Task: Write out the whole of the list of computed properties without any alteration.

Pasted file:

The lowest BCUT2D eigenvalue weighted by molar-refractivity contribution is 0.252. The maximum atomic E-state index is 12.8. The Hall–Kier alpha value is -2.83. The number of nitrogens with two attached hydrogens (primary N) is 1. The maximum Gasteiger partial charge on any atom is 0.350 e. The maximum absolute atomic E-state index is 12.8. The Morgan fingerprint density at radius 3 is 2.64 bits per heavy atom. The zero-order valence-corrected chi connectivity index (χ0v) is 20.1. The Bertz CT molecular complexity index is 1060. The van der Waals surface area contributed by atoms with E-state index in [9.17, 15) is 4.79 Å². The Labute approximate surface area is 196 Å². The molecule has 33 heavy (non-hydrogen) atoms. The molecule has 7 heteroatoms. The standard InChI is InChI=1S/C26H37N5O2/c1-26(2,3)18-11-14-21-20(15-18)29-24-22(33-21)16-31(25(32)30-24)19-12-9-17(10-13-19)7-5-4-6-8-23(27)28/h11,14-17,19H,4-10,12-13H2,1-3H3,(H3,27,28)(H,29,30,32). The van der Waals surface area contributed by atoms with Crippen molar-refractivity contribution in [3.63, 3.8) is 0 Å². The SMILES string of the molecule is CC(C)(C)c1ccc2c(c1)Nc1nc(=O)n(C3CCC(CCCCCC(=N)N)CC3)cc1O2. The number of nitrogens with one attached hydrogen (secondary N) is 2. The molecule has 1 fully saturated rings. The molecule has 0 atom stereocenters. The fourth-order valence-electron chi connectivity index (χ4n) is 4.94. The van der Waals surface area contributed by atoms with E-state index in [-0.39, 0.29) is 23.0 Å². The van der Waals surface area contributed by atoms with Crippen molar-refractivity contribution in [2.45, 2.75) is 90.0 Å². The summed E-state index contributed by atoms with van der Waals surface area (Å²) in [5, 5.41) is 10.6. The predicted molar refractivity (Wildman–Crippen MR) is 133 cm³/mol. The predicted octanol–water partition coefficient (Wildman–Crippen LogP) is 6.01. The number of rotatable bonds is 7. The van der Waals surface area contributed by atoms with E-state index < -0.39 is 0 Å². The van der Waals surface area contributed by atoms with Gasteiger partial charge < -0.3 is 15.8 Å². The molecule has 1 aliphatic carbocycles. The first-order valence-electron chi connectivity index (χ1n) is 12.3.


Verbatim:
The lowest BCUT2D eigenvalue weighted by molar-refractivity contribution is 0.252. The maximum atomic E-state index is 12.8. The Hall–Kier alpha value is -2.83. The number of nitrogens with two attached hydrogens (primary N) is 1. The maximum Gasteiger partial charge on any atom is 0.350 e. The maximum absolute atomic E-state index is 12.8. The Morgan fingerprint density at radius 3 is 2.64 bits per heavy atom. The zero-order valence-corrected chi connectivity index (χ0v) is 20.1. The Bertz CT molecular complexity index is 1060. The van der Waals surface area contributed by atoms with E-state index in [9.17, 15) is 4.79 Å². The Labute approximate surface area is 196 Å². The molecule has 33 heavy (non-hydrogen) atoms. The molecule has 7 heteroatoms. The standard InChI is InChI=1S/C26H37N5O2/c1-26(2,3)18-11-14-21-20(15-18)29-24-22(33-21)16-31(25(32)30-24)19-12-9-17(10-13-19)7-5-4-6-8-23(27)28/h11,14-17,19H,4-10,12-13H2,1-3H3,(H3,27,28)(H,29,30,32). The van der Waals surface area contributed by atoms with Crippen molar-refractivity contribution in [3.63, 3.8) is 0 Å². The SMILES string of the molecule is CC(C)(C)c1ccc2c(c1)Nc1nc(=O)n(C3CCC(CCCCCC(=N)N)CC3)cc1O2. The number of nitrogens with one attached hydrogen (secondary N) is 2. The molecule has 1 fully saturated rings. The molecule has 0 atom stereocenters. The fourth-order valence-electron chi connectivity index (χ4n) is 4.94. The van der Waals surface area contributed by atoms with E-state index in [-0.39, 0.29) is 23.0 Å². The van der Waals surface area contributed by atoms with Crippen molar-refractivity contribution in [2.45, 2.75) is 90.0 Å². The summed E-state index contributed by atoms with van der Waals surface area (Å²) in [5, 5.41) is 10.6. The predicted molar refractivity (Wildman–Crippen MR) is 133 cm³/mol. The predicted octanol–water partition coefficient (Wildman–Crippen LogP) is 6.01. The number of rotatable bonds is 7. The van der Waals surface area contributed by atoms with E-state index < -0.39 is 0 Å². The van der Waals surface area contributed by atoms with Gasteiger partial charge < -0.3 is 15.8 Å². The molecule has 1 aliphatic carbocycles. The first-order valence-electron chi connectivity index (χ1n) is 12.3.